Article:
Amy Bennett writes: "And the answer is... Microsoft. Researchers from the Swiss Federal Institute of Technology analyzed 658 high-risk and medium-risk vulnerabilities affecting Microsoft products and 738 affecting Apple. They measured how many times over the past six years the two vendors were able to have a patch available on the day a vulnerability became publicly known, which they call the 0-day patch rate. What they found: 'Apple was below 20 [unpatched vulnerabilities at disclosure] consistently before 2005,' said Stefan Frei, one of the researchers involved in the study. 'Since then, they are very often above. So if you have Apple and compare it to Microsoft, the number of unpatched vulnerabilities are higher at Apple.'" Link to Original Source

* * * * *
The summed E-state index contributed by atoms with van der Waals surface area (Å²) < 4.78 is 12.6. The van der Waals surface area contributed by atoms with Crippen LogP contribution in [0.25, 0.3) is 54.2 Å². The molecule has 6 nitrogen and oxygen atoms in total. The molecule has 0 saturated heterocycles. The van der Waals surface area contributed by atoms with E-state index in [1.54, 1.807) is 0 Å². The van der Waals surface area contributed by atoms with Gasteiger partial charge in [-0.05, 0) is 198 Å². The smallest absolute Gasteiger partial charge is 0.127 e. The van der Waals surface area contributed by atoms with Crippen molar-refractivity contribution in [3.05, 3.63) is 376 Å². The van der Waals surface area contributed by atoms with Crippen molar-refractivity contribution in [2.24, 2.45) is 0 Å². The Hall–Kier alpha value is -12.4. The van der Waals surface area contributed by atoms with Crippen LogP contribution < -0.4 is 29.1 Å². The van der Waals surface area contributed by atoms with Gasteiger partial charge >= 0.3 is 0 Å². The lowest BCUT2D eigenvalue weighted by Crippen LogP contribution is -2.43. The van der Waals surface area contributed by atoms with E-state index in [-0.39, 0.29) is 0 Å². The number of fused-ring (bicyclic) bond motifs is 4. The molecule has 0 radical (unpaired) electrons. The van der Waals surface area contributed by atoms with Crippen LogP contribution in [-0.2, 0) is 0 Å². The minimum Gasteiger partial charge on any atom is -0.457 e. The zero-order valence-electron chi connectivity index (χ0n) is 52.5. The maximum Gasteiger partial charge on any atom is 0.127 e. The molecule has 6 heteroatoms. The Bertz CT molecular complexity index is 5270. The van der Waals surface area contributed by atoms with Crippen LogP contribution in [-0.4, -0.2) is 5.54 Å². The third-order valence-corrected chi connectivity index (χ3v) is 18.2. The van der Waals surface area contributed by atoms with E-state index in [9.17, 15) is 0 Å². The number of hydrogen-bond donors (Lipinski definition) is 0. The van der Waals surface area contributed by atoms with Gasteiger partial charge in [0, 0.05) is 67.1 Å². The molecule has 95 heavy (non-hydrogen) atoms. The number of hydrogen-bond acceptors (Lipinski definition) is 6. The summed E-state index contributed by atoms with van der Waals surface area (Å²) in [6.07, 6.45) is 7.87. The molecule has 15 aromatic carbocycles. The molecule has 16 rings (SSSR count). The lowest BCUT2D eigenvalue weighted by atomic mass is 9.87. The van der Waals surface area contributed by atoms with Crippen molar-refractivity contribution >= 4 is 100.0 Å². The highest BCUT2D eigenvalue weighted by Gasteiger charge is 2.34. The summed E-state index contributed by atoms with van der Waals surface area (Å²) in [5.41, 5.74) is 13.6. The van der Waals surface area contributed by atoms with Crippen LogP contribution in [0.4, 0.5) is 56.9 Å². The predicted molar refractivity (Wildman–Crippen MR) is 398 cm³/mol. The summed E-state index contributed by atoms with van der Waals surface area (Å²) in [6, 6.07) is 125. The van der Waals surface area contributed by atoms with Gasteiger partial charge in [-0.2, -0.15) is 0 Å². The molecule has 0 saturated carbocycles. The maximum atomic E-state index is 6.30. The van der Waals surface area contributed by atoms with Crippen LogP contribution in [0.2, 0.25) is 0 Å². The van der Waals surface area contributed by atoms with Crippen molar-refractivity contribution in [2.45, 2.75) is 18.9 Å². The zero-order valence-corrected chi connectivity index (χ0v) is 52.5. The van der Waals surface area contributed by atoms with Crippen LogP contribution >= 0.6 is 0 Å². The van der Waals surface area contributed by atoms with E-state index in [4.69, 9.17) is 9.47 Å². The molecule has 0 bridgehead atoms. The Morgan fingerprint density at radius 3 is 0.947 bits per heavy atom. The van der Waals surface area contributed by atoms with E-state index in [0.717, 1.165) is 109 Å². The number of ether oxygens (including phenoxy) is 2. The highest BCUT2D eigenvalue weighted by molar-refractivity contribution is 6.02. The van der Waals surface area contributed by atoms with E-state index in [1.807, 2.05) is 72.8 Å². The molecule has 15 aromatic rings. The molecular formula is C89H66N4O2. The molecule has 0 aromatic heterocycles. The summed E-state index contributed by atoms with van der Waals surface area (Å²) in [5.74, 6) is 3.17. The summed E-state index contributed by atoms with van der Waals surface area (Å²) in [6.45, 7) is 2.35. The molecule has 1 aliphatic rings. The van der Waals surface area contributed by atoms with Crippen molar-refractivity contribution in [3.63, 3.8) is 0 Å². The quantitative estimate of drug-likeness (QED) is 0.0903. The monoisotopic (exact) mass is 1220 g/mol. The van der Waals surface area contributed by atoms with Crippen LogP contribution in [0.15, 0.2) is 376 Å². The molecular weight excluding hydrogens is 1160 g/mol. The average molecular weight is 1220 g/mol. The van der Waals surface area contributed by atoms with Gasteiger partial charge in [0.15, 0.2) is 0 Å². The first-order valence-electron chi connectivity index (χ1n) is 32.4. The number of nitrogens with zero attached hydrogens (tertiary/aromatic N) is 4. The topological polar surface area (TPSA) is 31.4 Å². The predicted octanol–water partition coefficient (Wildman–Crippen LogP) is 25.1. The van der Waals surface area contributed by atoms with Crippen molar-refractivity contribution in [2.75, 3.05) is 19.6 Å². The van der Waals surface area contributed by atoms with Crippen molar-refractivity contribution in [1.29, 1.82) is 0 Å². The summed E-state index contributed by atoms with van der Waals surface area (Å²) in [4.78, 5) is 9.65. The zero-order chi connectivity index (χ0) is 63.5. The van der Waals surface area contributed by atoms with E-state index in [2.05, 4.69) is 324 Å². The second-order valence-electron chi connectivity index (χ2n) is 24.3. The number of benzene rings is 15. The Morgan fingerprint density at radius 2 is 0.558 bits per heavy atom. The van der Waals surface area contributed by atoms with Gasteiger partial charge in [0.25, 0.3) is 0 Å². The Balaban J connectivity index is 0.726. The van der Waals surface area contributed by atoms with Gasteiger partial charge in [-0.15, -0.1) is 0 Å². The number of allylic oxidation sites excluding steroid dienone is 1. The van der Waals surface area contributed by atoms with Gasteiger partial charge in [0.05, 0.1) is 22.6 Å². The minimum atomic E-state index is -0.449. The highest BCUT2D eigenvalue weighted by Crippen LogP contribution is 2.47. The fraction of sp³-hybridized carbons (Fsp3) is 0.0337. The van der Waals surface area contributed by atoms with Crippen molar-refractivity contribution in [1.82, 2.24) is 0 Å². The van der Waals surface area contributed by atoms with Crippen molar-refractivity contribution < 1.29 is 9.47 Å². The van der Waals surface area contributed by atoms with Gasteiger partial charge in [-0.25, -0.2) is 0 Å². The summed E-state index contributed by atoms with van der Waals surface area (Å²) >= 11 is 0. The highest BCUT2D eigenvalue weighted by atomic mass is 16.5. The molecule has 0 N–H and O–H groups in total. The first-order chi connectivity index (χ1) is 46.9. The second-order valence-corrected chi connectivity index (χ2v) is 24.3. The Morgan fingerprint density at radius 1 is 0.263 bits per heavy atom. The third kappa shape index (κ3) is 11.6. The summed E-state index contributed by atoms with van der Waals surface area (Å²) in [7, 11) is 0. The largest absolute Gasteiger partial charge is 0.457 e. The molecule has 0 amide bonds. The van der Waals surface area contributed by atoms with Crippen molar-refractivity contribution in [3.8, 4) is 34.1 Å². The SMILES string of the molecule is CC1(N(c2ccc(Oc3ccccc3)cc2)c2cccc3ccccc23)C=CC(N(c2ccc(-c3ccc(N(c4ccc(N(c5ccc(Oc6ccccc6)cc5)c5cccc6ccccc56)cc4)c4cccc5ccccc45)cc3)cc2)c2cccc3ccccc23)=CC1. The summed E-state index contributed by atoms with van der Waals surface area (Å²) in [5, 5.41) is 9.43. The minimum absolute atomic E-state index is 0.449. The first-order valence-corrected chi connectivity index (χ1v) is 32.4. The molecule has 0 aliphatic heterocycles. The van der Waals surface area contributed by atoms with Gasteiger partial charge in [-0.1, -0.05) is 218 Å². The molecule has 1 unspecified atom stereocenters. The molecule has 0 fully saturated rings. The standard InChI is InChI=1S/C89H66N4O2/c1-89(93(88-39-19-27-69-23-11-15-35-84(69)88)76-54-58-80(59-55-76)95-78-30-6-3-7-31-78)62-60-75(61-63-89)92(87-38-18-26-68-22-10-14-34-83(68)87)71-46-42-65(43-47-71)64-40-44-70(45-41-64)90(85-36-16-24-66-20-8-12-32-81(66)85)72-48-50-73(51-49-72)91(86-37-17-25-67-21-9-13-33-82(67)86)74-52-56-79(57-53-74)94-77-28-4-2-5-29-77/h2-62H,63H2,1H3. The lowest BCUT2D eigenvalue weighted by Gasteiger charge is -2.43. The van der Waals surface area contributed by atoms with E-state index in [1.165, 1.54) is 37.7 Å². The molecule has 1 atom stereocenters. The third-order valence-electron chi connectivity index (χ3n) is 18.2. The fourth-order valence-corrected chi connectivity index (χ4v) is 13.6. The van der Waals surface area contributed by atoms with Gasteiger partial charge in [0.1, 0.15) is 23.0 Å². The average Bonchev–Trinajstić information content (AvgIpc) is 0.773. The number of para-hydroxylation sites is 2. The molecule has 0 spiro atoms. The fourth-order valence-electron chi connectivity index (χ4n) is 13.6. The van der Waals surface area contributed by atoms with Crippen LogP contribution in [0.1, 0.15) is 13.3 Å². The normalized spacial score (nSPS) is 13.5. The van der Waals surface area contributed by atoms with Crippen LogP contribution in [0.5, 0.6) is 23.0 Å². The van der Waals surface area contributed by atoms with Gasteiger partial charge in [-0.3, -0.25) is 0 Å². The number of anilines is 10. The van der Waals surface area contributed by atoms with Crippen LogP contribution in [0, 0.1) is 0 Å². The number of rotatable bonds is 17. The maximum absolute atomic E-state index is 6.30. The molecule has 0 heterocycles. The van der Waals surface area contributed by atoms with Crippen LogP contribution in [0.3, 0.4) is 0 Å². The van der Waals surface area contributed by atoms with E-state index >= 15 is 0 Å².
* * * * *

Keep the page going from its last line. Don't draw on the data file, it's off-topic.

Hugh Pickens writes: "I remember growing up in the late 1950's, listening to space launches played over the school intercom at Washington Elementary, and two years later being put into the first math class at junior high to study SMSG's new math, but what I remember most was the sense of urgency from teachers and parents that America "catch up." The New York Times is running a story on those heady days after Sputnik when scientists warned that the cold war would be fought with slide rules, not rifles and Congress rushed to pass the National Defense Education Act to stimulate the advancement of education in science, mathematics, and foreign languages. If you've seen the movie October Sky, you remember what it was like when space first captured the country's imagination and teachers pushed us to pursue our dreams. For me, studying math and science from grade school to college was a natural progression everyone encouraged and I count myself lucky that my personal interests happened to coincide with the nation's. What support did you get in your early years to study science, how did it make a difference in your life, and what can we do today to encourage our kids and grandkids?"